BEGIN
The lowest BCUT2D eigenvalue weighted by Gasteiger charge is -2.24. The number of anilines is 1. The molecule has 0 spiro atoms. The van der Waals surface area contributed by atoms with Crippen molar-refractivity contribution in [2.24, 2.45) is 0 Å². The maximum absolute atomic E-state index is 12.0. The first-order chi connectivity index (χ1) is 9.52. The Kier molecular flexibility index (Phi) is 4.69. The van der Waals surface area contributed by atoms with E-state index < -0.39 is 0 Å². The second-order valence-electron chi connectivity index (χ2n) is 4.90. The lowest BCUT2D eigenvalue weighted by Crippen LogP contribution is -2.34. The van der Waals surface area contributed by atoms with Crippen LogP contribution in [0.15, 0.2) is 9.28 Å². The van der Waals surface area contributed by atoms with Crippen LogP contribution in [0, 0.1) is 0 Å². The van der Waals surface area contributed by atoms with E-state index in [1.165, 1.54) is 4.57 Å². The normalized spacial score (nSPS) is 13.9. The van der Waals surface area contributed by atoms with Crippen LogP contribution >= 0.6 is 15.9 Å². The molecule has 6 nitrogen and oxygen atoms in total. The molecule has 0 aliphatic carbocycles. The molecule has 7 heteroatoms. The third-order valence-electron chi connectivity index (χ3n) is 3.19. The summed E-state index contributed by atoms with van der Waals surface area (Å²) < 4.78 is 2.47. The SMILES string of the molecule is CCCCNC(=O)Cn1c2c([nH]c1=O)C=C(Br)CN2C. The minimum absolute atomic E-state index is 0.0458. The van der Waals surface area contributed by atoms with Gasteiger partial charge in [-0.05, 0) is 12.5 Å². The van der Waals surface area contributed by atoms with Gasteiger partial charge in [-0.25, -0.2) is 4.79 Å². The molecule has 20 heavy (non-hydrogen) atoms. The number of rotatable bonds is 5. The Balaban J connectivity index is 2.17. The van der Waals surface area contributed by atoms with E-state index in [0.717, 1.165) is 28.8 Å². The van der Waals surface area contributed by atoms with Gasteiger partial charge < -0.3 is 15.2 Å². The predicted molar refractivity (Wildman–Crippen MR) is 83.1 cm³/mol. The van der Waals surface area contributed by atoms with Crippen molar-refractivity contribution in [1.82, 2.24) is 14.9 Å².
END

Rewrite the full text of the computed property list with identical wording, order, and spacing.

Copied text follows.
The lowest BCUT2D eigenvalue weighted by Gasteiger charge is -2.24. The number of anilines is 1. The molecule has 0 spiro atoms. The van der Waals surface area contributed by atoms with Crippen molar-refractivity contribution in [2.24, 2.45) is 0 Å². The maximum absolute atomic E-state index is 12.0. The first-order chi connectivity index (χ1) is 9.52. The Kier molecular flexibility index (Phi) is 4.69. The van der Waals surface area contributed by atoms with E-state index < -0.39 is 0 Å². The second-order valence-electron chi connectivity index (χ2n) is 4.90. The lowest BCUT2D eigenvalue weighted by Crippen LogP contribution is -2.34. The van der Waals surface area contributed by atoms with Crippen LogP contribution in [0.15, 0.2) is 9.28 Å². The van der Waals surface area contributed by atoms with Crippen LogP contribution in [0, 0.1) is 0 Å². The van der Waals surface area contributed by atoms with E-state index in [1.165, 1.54) is 4.57 Å². The normalized spacial score (nSPS) is 13.9. The van der Waals surface area contributed by atoms with Crippen LogP contribution >= 0.6 is 15.9 Å². The molecule has 6 nitrogen and oxygen atoms in total. The molecule has 0 aliphatic carbocycles. The molecule has 7 heteroatoms. The third-order valence-electron chi connectivity index (χ3n) is 3.19. The summed E-state index contributed by atoms with van der Waals surface area (Å²) < 4.78 is 2.47. The SMILES string of the molecule is CCCCNC(=O)Cn1c2c([nH]c1=O)C=C(Br)CN2C. The minimum absolute atomic E-state index is 0.0458. The van der Waals surface area contributed by atoms with Gasteiger partial charge in [-0.05, 0) is 12.5 Å². The van der Waals surface area contributed by atoms with Gasteiger partial charge in [-0.25, -0.2) is 4.79 Å². The molecule has 20 heavy (non-hydrogen) atoms. The number of rotatable bonds is 5. The Balaban J connectivity index is 2.17. The van der Waals surface area contributed by atoms with E-state index in [0.717, 1.165) is 28.8 Å². The van der Waals surface area contributed by atoms with Gasteiger partial charge < -0.3 is 15.2 Å². The predicted molar refractivity (Wildman–Crippen MR) is 83.1 cm³/mol. The van der Waals surface area contributed by atoms with Crippen molar-refractivity contribution in [1.82, 2.24) is 14.9 Å².